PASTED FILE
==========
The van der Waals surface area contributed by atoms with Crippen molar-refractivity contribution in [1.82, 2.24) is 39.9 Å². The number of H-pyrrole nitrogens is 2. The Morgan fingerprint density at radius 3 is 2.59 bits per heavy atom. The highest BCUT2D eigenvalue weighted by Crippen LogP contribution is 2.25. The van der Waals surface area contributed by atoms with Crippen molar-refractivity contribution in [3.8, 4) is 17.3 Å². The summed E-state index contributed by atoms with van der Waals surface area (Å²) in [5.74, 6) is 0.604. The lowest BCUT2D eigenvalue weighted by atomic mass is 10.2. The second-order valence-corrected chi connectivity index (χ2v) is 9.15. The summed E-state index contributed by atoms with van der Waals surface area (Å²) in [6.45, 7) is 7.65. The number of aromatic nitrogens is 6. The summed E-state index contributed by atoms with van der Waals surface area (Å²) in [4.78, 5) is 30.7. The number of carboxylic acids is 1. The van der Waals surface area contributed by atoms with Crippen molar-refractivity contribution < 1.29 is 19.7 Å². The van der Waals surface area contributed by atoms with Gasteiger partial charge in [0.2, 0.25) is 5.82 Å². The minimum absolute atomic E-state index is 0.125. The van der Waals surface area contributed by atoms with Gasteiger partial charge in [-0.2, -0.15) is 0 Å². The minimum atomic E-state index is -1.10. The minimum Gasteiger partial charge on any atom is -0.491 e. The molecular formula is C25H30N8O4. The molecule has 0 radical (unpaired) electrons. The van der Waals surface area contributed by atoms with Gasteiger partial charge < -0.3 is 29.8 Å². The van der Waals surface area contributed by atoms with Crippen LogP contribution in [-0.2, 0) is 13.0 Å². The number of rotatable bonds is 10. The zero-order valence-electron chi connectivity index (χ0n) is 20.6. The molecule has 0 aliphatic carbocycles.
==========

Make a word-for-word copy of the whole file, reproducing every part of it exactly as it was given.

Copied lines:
The van der Waals surface area contributed by atoms with Crippen molar-refractivity contribution in [1.82, 2.24) is 39.9 Å². The number of H-pyrrole nitrogens is 2. The Morgan fingerprint density at radius 3 is 2.59 bits per heavy atom. The highest BCUT2D eigenvalue weighted by Crippen LogP contribution is 2.25. The van der Waals surface area contributed by atoms with Crippen molar-refractivity contribution in [3.8, 4) is 17.3 Å². The summed E-state index contributed by atoms with van der Waals surface area (Å²) in [5.74, 6) is 0.604. The lowest BCUT2D eigenvalue weighted by atomic mass is 10.2. The second-order valence-corrected chi connectivity index (χ2v) is 9.15. The summed E-state index contributed by atoms with van der Waals surface area (Å²) in [6.45, 7) is 7.65. The number of aromatic nitrogens is 6. The summed E-state index contributed by atoms with van der Waals surface area (Å²) in [4.78, 5) is 30.7. The number of carboxylic acids is 1. The van der Waals surface area contributed by atoms with Crippen molar-refractivity contribution < 1.29 is 19.7 Å². The van der Waals surface area contributed by atoms with Gasteiger partial charge in [0.2, 0.25) is 5.82 Å². The minimum absolute atomic E-state index is 0.125. The van der Waals surface area contributed by atoms with Gasteiger partial charge in [-0.2, -0.15) is 0 Å². The minimum atomic E-state index is -1.10. The minimum Gasteiger partial charge on any atom is -0.491 e. The molecular formula is C25H30N8O4. The molecule has 0 radical (unpaired) electrons. The van der Waals surface area contributed by atoms with Gasteiger partial charge < -0.3 is 29.8 Å². The van der Waals surface area contributed by atoms with Crippen LogP contribution in [-0.2, 0) is 13.0 Å². The number of rotatable bonds is 10. The zero-order valence-electron chi connectivity index (χ0n) is 20.6. The molecule has 0 aliphatic carbocycles.